Emigrants of the Russian Empire: Integrity and Identity

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TThe October Revolution of 1917 has forced the first wave of emigrants to leave Russian Empire.
Russian history knows several such waves during its different periods: World War II, time of Great Repression, Cold War and Iron Curtain. The last wave of the emigrants fell within the time known by some as "Putin decade exodus", a roller coaster of economical insecurity in Russian Federation.
Students, workers, intellectuals and aristocrats headed towards the Western world leaving for good their historical homeland. Some of them left striving towards better future, other to have tried to find new carrier opportunities or relationships. Many have seen emigration as only way to escape from the turbulent time.
Homelands play an invaluable role in forming of human’s character. Therefore moving abroad for many is equivalent to total revaluation of their norms and standards of life.
“Integration can be defined as the interaction between newcomers and existing population through which aspects of culture are adopted and shared”. But how must it felt to leave behind an independent multinational conglomerate, for some gigantic ideological and somewhere very progressive machine like Russia towards old conservative and religious Europe?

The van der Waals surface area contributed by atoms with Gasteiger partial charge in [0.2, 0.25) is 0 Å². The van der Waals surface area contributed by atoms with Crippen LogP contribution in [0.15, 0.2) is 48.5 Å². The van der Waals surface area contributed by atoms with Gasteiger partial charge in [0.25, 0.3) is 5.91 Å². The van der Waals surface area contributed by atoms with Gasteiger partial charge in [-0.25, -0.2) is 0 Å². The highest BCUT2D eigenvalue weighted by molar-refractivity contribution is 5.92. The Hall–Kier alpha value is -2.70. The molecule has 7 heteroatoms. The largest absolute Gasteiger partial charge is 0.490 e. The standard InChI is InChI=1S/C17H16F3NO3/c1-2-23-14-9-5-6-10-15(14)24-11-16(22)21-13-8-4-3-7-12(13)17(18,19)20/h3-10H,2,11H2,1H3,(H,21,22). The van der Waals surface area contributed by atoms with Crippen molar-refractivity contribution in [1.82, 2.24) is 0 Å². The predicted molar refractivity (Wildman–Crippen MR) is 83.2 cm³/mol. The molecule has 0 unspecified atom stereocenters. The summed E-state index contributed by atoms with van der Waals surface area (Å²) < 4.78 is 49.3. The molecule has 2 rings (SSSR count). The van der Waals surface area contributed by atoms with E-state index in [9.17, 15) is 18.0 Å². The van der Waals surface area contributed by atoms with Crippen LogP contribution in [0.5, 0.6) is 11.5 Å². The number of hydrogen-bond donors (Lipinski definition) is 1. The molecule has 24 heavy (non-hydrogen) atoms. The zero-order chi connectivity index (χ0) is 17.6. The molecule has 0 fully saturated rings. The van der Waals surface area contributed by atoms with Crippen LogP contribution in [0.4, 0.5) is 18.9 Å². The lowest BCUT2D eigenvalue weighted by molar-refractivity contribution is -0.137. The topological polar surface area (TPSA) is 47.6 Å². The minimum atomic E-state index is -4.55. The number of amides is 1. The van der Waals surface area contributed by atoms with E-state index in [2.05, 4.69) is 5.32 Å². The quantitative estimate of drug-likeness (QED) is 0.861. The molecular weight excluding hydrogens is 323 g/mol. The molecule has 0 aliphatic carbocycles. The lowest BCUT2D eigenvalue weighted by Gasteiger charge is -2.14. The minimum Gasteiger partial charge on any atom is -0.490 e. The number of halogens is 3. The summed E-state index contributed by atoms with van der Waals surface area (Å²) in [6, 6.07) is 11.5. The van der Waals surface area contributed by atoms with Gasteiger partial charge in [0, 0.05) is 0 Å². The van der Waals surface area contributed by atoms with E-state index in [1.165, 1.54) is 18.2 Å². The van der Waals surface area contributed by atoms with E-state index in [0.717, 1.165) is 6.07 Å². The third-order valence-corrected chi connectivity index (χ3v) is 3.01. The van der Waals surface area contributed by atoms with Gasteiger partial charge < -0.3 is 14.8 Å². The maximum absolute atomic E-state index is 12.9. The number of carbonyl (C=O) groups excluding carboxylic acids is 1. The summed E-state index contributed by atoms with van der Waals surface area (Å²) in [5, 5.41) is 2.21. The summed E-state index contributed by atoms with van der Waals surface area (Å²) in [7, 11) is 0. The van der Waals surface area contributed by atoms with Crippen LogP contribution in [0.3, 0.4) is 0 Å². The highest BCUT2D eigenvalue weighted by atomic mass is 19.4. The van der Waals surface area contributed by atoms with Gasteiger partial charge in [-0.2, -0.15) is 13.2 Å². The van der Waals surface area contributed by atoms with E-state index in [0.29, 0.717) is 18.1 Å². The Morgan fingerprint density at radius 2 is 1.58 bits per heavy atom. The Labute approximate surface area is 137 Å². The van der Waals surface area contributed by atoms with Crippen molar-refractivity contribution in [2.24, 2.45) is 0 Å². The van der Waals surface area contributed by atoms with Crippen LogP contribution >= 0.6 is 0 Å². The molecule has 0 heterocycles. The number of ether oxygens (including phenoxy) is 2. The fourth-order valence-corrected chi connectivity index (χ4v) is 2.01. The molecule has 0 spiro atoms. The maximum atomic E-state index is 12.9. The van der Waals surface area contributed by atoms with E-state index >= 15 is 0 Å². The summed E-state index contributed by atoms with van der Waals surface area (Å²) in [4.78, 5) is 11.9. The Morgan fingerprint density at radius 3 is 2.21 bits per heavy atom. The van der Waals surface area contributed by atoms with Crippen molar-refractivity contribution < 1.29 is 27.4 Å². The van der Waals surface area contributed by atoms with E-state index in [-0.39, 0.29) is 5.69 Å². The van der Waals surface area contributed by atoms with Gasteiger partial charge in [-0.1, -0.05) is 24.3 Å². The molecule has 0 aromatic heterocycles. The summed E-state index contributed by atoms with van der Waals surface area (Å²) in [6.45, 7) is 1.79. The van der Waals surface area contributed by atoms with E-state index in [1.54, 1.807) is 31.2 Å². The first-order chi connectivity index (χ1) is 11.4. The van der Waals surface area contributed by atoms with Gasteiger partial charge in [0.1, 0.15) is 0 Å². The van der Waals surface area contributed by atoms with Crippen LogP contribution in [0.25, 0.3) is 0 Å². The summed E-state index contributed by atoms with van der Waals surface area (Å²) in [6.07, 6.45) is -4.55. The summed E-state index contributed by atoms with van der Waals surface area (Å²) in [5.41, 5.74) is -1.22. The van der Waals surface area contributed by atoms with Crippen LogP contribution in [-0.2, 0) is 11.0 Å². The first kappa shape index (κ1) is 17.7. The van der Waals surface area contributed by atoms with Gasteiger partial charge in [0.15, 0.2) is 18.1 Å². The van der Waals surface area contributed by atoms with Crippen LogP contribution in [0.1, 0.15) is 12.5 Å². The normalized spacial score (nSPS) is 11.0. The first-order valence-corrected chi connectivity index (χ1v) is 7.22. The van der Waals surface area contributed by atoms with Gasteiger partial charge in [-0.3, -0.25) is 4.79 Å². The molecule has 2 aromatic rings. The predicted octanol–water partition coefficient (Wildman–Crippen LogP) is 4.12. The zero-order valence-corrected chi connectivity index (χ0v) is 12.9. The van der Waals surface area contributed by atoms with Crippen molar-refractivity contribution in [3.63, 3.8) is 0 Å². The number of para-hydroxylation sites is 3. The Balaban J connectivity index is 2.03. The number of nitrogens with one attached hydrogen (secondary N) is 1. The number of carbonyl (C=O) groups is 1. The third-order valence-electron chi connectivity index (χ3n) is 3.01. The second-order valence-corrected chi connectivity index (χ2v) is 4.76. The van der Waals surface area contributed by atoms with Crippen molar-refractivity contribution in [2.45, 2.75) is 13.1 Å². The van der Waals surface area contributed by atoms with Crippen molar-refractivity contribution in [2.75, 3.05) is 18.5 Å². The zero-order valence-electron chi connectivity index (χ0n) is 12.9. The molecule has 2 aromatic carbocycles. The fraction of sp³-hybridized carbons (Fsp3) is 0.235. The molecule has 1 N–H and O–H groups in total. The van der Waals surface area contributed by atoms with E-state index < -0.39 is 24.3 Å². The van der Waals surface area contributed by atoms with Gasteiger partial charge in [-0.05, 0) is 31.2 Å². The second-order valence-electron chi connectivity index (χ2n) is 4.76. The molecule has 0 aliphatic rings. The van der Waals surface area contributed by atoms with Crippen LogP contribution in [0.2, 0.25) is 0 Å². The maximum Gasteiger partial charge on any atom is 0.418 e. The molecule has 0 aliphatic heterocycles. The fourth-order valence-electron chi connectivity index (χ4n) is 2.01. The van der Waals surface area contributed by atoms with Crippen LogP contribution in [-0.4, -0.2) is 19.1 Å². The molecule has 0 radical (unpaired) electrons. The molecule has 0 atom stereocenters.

"No matter under what circumstances you leave it, home does note cease to be home", said Joseph Brodsky.
Each Russian who enters a new living environment carries a huge emotional “weight” on their shoulders. A massive cultural baggage of Russia among with its controversial past and present and, finally, very much foreign to western world inimitable mentality -these are just a few elements of this complex weight. The last give occasion to a numerous obstacles on the way to one’s integration progress.

Many of ...

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...oficiency leads to psychological complexes and difficulties to penetrate into the actual life.

Strong past is always more present than new built today. Therefore, only dedicated choice can encourage Russians to put aside their nostalgia, stereotypes and social barriers and open their mind to new experiences. They will need to put forth towards self-learning, and more important to adjust the social values of the country adopted, along with maintaining one’s own cultural identity.
For many Russians it will take more then a decade to become an equal member of new sociality.
At the last, as a great man said: “They change their sky, but not their soul who cross the ocean.”

Works Cited

Flaccus, Quintus Horatius, Epistels
Joseph Brodsky, aphorisms
S. Loiko, "Los Angeles Times", 2011 N. Khroestaljeva, Psychology of the emigration, PhD, SPGU
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